LONDON — When Zainab Bibi gave birth to her eighth and ninth children — twin girls — it was five days before she was well enough to be introduced to them. All she knew was that they had both had survived the cesarean section and were healthy.
At the hospital in Peshawar, Pakistan, she was given a photograph to prepare her for the discovery to come: The girls were conjoined at the skull. Surgery to separate them, she was later told, would almost certainly end one of the girls’ lives.
“They were very beautiful and they had nice hair with white skin,” Ms. Bibi told the BBC. “I didn’t even think about the fact they were joined. They are God-given.”
The thought of losing one of them was unfathomable.
That was in the winter of 2017. A potential solution appeared three months later, when the family was introduced to Noor ul Owase Jeelani, a neurosurgeon at Great Ormond Street Hospital in London, where teams of specialists have successfully treated two similar cases since 2006.
On Monday, the hospital announced that the twins, Safa and Marwa Ullah, had been successfully separated after more than 50 hours in surgery since last October, and thanks to the work of a team of 100. The final operation was completed in February, and it took until July 1 for the girls to be well enough to leave the hospital.
Until the operations were complete, the girls had never seen each other’s faces.
The two years between their birth and their separation were spent getting British visas, organizing travel and gathering funding for the series of surgeries that would allow them to live fully independent lives.
In multiple operations, surgeons separated the brains and the blood vessels intertwined in the girls’ conjoined skulls. Then, they inserted a piece of plastic between the two brains to complete the separation internally. Finally, the surgeons worked on stretching the skin and building separate skulls with the girls’ own bones.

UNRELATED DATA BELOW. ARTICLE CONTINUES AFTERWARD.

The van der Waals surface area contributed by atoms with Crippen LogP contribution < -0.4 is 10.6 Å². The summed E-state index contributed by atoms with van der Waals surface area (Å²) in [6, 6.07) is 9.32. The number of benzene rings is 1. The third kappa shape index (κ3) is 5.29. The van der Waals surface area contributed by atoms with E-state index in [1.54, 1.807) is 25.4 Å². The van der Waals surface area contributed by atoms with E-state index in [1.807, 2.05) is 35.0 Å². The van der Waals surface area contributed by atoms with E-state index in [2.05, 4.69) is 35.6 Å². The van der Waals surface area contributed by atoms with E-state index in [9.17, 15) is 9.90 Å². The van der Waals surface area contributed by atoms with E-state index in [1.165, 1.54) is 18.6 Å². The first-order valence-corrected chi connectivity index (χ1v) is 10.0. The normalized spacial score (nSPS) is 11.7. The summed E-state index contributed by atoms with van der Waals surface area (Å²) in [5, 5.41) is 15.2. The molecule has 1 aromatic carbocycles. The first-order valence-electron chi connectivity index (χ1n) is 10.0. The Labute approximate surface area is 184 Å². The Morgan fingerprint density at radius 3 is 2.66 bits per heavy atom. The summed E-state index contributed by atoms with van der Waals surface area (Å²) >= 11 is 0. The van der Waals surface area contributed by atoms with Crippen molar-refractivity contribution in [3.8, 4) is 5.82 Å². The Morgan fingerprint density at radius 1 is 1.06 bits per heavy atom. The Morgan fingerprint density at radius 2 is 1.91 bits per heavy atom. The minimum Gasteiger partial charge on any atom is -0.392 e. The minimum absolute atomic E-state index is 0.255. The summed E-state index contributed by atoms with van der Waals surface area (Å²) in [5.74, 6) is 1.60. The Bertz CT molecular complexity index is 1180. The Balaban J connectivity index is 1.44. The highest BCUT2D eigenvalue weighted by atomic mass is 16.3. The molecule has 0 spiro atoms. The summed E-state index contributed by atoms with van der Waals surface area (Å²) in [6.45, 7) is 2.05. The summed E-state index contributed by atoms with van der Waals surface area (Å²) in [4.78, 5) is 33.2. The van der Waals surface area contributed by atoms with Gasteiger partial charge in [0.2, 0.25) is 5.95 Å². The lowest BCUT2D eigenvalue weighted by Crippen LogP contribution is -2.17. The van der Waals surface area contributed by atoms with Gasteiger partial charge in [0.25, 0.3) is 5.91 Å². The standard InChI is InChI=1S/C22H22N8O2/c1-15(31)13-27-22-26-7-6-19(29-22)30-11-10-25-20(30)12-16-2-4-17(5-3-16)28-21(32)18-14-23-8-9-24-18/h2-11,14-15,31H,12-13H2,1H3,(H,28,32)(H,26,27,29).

Funding for the operations came from a donor who has not been publicly identified. But the team relied on more than 1.3 million pounds (more than $1.6 million) invested in the past six years into Great Ormond Street’s craniofacial surgery program and research.
Safa and Marwa Ullah’s condition was extremely rare. Conjoined twins occur in only one in 2.5 million cases, and only 5 percent are joined at their skull, according to the hospital. Less than half of those survive more than a day after birth.
Programs to help children with such conditions exist in only a few hospitals worldwide. Saudi Arabia has a long-running program to help children in similar situations from around the world. Since 1990, a team there has performed 40 procedures for families from 20 countries.
Great Ormond Street Hospital has a specialist operating theater for surgery on conjoined twins, and the series of operations on Safa and Marwah Ullah were supported by a team of scientists and designers.
The team used a virtual-reality replica of the girls’ skulls to understand the relationships between the girls’ brains and blood vessels and come up with the best strategy to separate them. They created 3D models to practice the surgery and develop cutting guides.
The hospital then worked with physiotherapists and dietitians, among others, to help the girls recover and prepare for their lives in individual bodies.
“I would be optimistic that by their third birthday they should be walking,” Dr. Jeelani said.